Here’s a list of what had to be done to pull Maynard:[list style=”check”]
- Review case
- Enlist Caron Sarver to research availbility and health status
- Verify foster availability
- Contact shelter to order a “Reserve-Hold” on him (paperwork, pull fees involved)
- Coordinate with licensed partner in Georgia to (a) physically pull him from shelter and (b) deliver him to our vet
- Prepare vet orders and arrange payment
- Arrange for foster to take possession of him
- Keep in phone contact with the shelter and the person picking him up to make sure there are no miscommunications resulting in the demise of the dog (yes, it happens)
- Receive him and see that his condition is much, much worse that we were told
- Deliver him to the vet for the myriad of tests, neuter, microchip
- A couple of days later..back to vet he goes due to complications
- Recovery underway – finally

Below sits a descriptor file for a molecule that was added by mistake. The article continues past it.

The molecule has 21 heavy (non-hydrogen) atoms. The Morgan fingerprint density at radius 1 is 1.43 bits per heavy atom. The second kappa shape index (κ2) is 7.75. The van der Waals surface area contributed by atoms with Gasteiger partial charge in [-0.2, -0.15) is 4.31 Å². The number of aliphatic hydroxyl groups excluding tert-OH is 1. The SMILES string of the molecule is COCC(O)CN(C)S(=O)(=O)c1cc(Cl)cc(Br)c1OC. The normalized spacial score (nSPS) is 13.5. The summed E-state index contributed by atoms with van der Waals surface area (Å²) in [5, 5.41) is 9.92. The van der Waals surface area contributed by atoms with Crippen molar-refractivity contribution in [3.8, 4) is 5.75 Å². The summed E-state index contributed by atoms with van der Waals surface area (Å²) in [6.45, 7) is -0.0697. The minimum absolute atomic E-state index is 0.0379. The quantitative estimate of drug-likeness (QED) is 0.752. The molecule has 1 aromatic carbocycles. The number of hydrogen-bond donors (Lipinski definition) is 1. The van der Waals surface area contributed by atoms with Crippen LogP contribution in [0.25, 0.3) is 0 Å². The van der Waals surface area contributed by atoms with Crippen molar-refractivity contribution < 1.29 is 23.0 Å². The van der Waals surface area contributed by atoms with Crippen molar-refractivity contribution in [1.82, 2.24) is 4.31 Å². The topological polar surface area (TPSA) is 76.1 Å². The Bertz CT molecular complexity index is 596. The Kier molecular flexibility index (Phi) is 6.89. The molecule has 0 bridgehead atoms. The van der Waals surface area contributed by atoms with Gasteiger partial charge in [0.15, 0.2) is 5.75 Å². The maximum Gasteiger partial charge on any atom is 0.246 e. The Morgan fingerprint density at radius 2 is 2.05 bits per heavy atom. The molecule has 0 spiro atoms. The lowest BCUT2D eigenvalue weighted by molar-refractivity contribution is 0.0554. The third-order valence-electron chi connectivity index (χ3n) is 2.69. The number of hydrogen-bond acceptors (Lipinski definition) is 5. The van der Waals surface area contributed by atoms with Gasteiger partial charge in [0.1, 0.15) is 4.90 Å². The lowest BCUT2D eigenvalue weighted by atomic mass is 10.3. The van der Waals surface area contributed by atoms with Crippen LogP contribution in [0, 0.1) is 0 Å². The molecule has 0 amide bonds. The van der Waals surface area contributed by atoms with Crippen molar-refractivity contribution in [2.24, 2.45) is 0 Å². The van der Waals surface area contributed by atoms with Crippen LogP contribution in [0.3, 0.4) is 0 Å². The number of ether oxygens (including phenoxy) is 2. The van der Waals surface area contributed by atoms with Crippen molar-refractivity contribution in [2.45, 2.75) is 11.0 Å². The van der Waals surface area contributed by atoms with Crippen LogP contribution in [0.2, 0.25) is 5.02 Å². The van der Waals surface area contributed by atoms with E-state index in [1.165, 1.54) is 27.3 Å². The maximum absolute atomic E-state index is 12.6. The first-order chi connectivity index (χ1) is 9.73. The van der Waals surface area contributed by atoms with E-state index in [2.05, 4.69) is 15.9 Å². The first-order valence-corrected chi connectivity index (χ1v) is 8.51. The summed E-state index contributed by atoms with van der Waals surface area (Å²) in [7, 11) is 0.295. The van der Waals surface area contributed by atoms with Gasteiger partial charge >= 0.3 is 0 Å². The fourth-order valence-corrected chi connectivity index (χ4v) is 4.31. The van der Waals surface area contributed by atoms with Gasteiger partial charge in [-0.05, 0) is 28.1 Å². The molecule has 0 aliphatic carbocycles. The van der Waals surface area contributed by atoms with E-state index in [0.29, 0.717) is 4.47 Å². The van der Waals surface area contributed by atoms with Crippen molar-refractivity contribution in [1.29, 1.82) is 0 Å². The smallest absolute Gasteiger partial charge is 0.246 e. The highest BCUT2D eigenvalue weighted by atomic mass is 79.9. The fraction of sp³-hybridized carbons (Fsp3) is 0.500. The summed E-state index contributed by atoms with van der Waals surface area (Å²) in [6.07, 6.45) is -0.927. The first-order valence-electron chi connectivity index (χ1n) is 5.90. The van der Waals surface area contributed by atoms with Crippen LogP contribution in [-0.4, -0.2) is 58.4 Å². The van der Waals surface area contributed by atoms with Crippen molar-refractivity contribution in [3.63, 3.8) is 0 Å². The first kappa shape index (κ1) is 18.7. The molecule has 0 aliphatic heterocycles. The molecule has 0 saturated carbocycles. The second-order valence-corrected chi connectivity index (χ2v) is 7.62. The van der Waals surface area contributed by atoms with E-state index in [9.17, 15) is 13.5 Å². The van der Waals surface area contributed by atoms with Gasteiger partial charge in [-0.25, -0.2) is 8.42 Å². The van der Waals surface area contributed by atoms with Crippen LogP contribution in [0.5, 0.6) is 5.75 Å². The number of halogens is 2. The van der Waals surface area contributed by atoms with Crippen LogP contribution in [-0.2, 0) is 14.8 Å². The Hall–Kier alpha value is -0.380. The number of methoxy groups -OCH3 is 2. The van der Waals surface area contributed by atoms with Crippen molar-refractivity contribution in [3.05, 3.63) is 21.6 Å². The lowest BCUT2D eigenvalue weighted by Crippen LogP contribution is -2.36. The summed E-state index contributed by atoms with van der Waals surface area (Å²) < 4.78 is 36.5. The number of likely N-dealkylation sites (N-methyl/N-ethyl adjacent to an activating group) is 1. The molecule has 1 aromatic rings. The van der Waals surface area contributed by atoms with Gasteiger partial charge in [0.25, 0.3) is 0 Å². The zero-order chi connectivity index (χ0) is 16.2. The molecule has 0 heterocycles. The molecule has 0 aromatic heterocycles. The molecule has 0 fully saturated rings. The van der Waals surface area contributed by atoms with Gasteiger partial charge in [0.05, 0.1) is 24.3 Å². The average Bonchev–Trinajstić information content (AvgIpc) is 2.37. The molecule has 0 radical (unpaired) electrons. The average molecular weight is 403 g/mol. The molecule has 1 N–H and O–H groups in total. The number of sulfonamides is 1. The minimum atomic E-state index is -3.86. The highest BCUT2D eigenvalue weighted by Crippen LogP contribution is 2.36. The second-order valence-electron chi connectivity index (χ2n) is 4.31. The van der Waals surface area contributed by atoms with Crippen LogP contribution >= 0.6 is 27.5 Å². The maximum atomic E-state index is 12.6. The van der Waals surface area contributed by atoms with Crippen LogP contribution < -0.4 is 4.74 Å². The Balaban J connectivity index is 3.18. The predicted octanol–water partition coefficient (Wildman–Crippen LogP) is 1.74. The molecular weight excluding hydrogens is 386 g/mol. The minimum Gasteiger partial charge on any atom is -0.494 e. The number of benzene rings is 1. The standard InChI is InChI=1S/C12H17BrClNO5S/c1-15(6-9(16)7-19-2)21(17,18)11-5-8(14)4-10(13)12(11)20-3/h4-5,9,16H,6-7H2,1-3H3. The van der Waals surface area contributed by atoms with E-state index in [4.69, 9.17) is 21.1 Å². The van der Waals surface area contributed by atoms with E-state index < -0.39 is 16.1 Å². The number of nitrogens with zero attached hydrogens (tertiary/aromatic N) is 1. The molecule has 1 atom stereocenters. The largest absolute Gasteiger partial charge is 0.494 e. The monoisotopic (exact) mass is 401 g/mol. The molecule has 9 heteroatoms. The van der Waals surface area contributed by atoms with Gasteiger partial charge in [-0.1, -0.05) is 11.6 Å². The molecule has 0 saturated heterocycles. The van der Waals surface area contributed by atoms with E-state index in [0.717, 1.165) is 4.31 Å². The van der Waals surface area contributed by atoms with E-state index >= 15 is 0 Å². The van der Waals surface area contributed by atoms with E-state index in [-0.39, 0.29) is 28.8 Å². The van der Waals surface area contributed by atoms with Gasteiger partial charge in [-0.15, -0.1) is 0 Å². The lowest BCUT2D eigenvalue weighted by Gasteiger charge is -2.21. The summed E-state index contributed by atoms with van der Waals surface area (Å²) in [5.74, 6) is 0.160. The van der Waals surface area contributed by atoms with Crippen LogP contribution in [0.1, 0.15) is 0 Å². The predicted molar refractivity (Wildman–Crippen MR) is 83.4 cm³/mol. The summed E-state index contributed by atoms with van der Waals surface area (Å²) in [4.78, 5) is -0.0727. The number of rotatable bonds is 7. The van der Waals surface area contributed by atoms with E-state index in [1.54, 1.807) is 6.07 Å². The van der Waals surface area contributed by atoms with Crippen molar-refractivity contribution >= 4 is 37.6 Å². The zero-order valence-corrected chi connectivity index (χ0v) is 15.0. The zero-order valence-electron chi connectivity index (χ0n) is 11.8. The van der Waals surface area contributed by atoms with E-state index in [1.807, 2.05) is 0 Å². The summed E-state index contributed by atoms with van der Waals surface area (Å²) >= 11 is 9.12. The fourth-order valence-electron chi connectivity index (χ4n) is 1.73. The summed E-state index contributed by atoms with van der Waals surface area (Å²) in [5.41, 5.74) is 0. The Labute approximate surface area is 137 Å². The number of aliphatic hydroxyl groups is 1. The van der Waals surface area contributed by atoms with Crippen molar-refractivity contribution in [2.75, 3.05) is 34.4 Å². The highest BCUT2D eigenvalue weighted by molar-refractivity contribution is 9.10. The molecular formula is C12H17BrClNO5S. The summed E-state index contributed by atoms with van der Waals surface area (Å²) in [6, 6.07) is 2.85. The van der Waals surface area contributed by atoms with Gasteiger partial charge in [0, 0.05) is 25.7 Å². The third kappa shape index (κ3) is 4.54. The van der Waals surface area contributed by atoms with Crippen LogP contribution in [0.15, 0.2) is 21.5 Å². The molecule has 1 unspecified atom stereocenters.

- Adoption – CBR Volunteer, Carrie, fell in love with him and had to have him.
This particular dog cost us about $600 in vet bills and months of rehabbing from his former lifestyle. Was it worth it? Absolutely! Could we have saved 2-3 others with this same money? Yes. Is this dog less worthy than those 2-3 others? No. This, my friends, is what makes rescue so difficult. It’s a constant battle between your heart and running it like a logical business. Rescue is anything but logical. It’s about doing your best to make sure that every dog we pull in gets everything he/she needs. We feel this is our mission…it’s not about numbers with us. It’s about taking this one beautiful soul and trying to make right what humans made un-right in their past.
This was one of the easier cases and we will have several intakes going on simultaneously on any given day in many locations. Just know that when it may seem quiet on the rescue front…it never is. There is a flurry of activity going on in the background! Remember…fostering is the greatest gift to a rescue dog!